Renishaw launches new software to improve additive manufacturing (AM) quality
At Formnext 2019 in Frankfurt, Germany (the leading global exhibition and conference on additive manufacturing), Renishaw launched InfiniAM™ Sonic acoustic process monitoring software to complement its InfiniAM suite of additive manufacturing (AM) monitoring tools. InfiniAM Sonic enables engineers to detect acoustic events within the AM build chamber and turn this data into useful information about build quality. The software is the first of its kind in the AM industry.
The InfiniAM Sonic package is installed into the RenAM 500Q system as a factory fit option and includes four acoustic energy sensors to detect vibration in the build,. The sensors detect minute vibrations and collect these sound waves so that they can be heard, viewed and analysed. Using four high frequency sensors in different locations results in a slight time difference, due to the speed of sound. The software uses this to triangulate the position of the noise on the build plate. In addition, the software presents a level of certainty regarding where the noise occurred, and the magnitude. This data can then be combined graphically with other sensor data to build a comprehensive view of the part and the conditions at the time of build.
InfiniAM Sonic works alongside InfiniAM Central and InfiniAM Spectral, which provide improved understanding of build quality, increased confidence in the build process and accelerated process development. The InfiniAM Central mobile app is also available, so that users can receive notifications on their build process in near real-time.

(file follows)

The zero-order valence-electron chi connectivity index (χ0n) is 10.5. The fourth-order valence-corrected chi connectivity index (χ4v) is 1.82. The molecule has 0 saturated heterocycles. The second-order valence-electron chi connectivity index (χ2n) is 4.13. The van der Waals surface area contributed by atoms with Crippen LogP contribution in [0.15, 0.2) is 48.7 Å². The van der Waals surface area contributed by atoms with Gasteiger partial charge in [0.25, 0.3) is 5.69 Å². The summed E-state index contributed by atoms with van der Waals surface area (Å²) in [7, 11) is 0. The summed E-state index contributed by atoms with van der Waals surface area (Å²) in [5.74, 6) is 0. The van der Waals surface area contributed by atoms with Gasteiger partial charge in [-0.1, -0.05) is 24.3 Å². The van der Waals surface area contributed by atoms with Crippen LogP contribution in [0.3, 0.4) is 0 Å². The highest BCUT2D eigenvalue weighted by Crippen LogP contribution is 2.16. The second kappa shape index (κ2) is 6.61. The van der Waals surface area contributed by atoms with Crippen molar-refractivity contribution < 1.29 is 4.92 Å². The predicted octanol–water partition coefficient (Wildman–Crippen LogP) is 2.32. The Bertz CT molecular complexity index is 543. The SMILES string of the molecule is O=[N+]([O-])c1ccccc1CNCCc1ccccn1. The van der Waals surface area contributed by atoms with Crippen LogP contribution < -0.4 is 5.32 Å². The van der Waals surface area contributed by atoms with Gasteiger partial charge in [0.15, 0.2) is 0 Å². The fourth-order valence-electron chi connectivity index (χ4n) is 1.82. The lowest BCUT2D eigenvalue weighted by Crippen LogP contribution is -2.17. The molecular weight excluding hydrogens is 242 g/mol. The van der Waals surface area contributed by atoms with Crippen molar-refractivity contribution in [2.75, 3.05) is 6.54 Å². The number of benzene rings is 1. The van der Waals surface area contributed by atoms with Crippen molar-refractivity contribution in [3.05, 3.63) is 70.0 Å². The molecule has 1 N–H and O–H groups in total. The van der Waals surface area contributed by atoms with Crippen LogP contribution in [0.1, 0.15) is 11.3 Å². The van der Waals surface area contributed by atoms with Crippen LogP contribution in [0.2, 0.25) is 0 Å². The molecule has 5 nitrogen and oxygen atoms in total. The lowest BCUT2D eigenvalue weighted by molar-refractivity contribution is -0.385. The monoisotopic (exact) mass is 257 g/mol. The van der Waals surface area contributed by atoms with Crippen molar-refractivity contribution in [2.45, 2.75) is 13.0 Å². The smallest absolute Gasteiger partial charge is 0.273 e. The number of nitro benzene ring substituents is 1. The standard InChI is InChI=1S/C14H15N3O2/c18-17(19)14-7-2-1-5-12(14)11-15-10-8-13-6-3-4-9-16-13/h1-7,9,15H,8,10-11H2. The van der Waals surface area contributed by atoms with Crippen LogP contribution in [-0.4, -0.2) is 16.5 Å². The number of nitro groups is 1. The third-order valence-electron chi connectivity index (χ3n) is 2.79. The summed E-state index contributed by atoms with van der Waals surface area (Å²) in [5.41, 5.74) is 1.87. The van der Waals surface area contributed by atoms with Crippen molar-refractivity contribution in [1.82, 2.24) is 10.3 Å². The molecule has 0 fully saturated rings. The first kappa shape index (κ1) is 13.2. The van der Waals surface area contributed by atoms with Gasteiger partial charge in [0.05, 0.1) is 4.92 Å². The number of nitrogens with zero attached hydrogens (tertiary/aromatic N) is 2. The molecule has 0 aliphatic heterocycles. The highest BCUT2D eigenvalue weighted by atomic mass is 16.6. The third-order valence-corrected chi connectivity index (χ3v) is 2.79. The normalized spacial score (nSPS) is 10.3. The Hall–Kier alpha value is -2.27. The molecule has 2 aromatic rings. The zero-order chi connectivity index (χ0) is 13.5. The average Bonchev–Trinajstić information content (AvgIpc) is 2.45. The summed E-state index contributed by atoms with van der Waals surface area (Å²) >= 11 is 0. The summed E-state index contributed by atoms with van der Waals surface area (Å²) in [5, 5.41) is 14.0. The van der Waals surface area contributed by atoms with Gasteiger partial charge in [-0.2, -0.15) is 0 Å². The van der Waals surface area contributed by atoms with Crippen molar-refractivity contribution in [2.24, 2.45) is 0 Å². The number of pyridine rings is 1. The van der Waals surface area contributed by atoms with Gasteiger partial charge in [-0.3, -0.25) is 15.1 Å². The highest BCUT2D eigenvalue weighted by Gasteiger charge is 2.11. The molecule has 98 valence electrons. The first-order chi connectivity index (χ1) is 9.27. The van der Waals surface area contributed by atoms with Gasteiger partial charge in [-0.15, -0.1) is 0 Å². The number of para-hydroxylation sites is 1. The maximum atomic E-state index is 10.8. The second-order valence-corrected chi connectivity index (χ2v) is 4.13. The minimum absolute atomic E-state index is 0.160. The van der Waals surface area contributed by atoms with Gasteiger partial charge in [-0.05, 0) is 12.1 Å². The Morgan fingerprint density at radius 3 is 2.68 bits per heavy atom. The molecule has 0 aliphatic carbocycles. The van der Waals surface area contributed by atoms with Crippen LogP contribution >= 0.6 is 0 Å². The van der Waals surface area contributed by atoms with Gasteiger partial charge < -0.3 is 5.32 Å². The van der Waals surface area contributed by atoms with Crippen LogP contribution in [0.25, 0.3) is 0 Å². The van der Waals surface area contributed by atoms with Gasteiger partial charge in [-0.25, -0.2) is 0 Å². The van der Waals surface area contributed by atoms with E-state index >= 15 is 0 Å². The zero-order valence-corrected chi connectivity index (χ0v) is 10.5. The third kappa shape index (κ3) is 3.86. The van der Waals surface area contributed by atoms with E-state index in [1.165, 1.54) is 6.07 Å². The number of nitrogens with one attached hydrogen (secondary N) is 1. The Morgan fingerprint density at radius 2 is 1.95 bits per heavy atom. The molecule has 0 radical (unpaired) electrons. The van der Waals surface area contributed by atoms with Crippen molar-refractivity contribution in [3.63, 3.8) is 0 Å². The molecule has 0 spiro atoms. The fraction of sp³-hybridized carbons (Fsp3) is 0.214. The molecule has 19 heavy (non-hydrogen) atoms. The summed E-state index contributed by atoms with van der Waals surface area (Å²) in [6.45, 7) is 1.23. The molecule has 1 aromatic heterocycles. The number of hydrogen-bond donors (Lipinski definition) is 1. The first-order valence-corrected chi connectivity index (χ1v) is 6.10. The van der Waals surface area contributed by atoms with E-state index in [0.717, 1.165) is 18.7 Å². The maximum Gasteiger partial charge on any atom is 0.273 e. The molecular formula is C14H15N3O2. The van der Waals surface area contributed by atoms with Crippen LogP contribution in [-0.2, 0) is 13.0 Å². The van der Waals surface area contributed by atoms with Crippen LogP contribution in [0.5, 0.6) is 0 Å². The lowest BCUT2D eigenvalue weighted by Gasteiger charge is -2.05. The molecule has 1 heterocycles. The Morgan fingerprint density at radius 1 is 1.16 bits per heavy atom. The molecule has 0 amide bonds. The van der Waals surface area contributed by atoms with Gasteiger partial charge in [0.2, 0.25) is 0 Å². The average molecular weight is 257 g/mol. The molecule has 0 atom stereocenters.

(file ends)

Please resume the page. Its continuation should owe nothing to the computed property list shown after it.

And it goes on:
“The rapid heating and cooling that takes place during an AM build leads to residual stress in the part,” explained David Ewing, AM Product Manager at Renishaw. “While each laser weld results in a small amount of stress, residual stress can build up within the part, and if it increases past the strength of the metal it may lead to a fracture in the support material or part itself.”
“Renishaw's InfiniAM software suite makes it a lot easier to understand what is happening during an AM build,” continued Ewing. “ Spectral and Central give manufacturers ‘eyes' inside their AM component and process - now we've launched InfiniAM Sonic as the ‘ears'. These tools help engineers to better understand their AM parts and processes, and identify potential causes of defects early on. This is particularly useful whilst developing and validating parts. The more data available, the quicker it is to confirm manufacturing is in specification; root cause investigation is simplified, and if necessary the build can be stopped, saving material and time.”
Renishaw manufactures laser powder bed metal additive manufacturing machines. Its product portfolio includes the RenAM 500Q, a highly-productive machine that features four lasers in the most commonly used platform size.
For further information on Renishaw's software for additive manufacturing, visit www.renishaw.com/additive.
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